New York | October 2, 2020 10:41 am

What It’s Like to Own Two of Brooklyn’s Best Bars During a Pandemic

Writer and bar-owner Natalka Burian on the shifting nature of pandemic hospitality

Natalka Burian on how she balances trying to keep a bar open during Covid and writing novels.
Natalka Burian on how she balances trying to keep a bar open during Covid and writing novels.

Brooklyn-based writer, activist and bar-owner Natalka Burian is the author of the new novel Daughters of the Wild. Co-owner of Cobble Hill cocktail bar Elsa and sister joint Ramona in Greenpoint, Burian has watched the hospitality industry and her role within it transform before her eyes since March. In the following essay, Burian explores the struggles and anxieties of working in hospitality amid a pandemic, as well as the continued and perhaps amplified need for the sense of community and connection neighborhood bars and restaurants have always fostered. But first, Burian spoke with InsideHook about her new book and how she’s keeping hope and creativity alive in strange times.

InsideHook: As a writer, activist and bar owner, you’re clearly a woman of many passions and pursuits. Do you view these various hats as separate paths and projects, or does your work in seemingly diverse fields overlap and influence your efforts and output in each?

Natalka Burian: I think they all overlap, sometimes in unexpected ways. Hospitality at its most successful relies upon a strong community and great storytelling. In my day job I get to create an immersive space, a place that people feel belongs to them — so much so that it can serve as a backdrop to their most important life events. The responsibility of small business ownership provides constant granular opportunities to make our community and our world better; we can bring attention to meaningful work by simply making a note on our menus or sharing the profits from a drink. I’m so grateful to feel like I have a little bit of power to facilitate positive change in periods of despair and disappointment. The same kind of community building and storytelling is at the heart of everything we do at the Freya Project, too.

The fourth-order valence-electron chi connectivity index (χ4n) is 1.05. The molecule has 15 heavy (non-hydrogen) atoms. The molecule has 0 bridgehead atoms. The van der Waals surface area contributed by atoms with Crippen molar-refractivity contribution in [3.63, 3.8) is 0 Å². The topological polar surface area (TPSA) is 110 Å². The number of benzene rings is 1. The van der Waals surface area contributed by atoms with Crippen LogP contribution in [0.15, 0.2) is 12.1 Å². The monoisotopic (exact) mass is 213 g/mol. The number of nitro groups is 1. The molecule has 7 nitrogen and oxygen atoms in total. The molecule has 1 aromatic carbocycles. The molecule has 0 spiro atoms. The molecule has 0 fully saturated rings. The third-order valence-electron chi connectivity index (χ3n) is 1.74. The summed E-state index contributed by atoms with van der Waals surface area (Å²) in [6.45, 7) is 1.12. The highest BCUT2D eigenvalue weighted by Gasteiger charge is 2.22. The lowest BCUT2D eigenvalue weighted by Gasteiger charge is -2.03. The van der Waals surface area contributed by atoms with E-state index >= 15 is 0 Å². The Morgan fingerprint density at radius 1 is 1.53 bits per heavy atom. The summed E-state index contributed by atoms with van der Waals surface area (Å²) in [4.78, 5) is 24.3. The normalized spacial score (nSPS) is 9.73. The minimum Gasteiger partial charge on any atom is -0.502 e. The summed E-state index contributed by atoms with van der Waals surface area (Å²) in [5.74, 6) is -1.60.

Pre-pandemic, how did you balance these various time commitments, and how have those demands shifted in the time of COVID-19?

I like to be busy and engaged, and I thrive in collaborative environments. It is a unique privilege to work with my friends and family (my husband is my business partner!) so it never really seems like I’m clocking in or out. Writing has always provided a beautiful, solitary inverse to my other work. Having that contrast is grounding and balancing. Now, there is a great deal more downtime, and the joy I’ve experienced working with people I love has been turned on its head as we’ve had to lay off so many amazing and creative members of our teams. That has been incredibly painful and difficult.

How has the pandemic influenced your writing and creativity?

I’ve had a pretty hard time writing lately, to be honest. I’ve been reading and thinking a lot, so mostly gathering right now. There’s a project I’m actively thinking about, so trying to read and think in that direction.

When you first began working on Daughters of the Wild, I imagine the world looked a lot different than it does now. Has the pandemic shifted your hopes and expectations for this book and the role you imagine it filling in readers’ lives in any way?

Wow, YES. I think the themes in the book are still resonant, particularly anger amid hopelessness, and the struggle for bodily autonomy. I hope people escape into this world, but also find something more fortifying — the reminder that sometimes we are capable of things we can’t possibly fathom.

Are there any ways in which you’ve been able to maintain or replicate the sense of community and energy you fostered in your bars amid the pandemic? Do you think the spirit of bars can survive even when bars themselves are not?